Sleep apnea is defined by the ]]>National Institutes of Health (NIH)]]> as a sleep disorder where the patient's airway closes during sleep; while everyone's upper throat muscles relax during sleep, sleep apnea patients have a narrower throat area. As a result, air cannot reach the lungs.
Symptoms of obstructive sleep apnea include loud snoring, labored breathing, and brief periods of ceased breathing (which usually last ten seconds). Since breathing problems disrupt the patient's quality of sleep, daytime sleepiness may result. The NIH notes that other outcomes of sleep apnea include insomnia, depression, memory problems, restless sleep, morning headaches, poor concentration, personality changes, and waking during the night to urinate.
But what causes sleep apnea? Part of it is the construction of the patient's nose, mouth, and throat: nasal obstruction, a narrow airway, a large tongue, neck, or tonsils can all be causes, according to the NIH. But another factor in sleep apnea is obesity. ]]>Science Daily]]> reports a study presented at the 23rd Annual Meeting of Associated Professional Sleep Societies show the direct link between weight and sleep apnea occurrence.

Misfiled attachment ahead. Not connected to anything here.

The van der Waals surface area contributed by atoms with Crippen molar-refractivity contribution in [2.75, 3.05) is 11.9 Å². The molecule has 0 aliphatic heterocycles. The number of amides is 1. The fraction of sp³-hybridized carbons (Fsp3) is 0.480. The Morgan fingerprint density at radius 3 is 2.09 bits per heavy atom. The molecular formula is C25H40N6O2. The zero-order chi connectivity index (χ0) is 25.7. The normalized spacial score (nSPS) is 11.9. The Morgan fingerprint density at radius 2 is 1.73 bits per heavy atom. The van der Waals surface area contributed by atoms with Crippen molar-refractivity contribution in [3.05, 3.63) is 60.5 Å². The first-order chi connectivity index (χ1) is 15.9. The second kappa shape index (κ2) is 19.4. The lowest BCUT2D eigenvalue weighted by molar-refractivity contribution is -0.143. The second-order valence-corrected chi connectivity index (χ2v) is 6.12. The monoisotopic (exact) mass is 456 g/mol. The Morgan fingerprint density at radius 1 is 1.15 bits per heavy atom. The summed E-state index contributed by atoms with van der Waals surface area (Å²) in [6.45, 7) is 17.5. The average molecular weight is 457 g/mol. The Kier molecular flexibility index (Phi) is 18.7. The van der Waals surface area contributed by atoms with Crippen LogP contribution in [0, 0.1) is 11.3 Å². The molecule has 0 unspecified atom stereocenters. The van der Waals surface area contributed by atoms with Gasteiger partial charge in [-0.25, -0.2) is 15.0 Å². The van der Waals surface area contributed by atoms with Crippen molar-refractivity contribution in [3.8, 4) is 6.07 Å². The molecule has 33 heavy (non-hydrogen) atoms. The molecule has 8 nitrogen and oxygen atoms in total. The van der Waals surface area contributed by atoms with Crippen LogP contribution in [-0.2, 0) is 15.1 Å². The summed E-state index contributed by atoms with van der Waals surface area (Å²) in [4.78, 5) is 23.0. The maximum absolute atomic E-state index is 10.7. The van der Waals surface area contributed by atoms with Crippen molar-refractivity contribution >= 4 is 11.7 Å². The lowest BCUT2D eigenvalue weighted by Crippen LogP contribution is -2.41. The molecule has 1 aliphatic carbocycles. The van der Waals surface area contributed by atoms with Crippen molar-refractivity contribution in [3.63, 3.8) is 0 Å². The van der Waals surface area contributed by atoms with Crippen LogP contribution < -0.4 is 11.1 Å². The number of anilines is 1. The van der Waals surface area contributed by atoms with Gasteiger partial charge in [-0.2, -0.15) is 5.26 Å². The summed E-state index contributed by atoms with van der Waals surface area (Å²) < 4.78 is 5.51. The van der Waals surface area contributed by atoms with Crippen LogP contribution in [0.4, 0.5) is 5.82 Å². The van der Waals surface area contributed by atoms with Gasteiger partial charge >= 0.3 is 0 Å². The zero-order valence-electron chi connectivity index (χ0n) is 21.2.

The researchers used 3,001 men and women; 55.2 percent of the participants were women. Each of the participants were classified by the prevalence of obstructive sleep apnea: subjects with no sleep apnea were given an apnea-hypopnea index of under five; subjects with moderate sleep apnea were given an apnea-hypopnea index of between five and 15; subjects with severe sleep apnea were given an apnea-hypopnea index of above 15. The body mass index (BMI) of each participant were recorded, and participants were monitored for five years.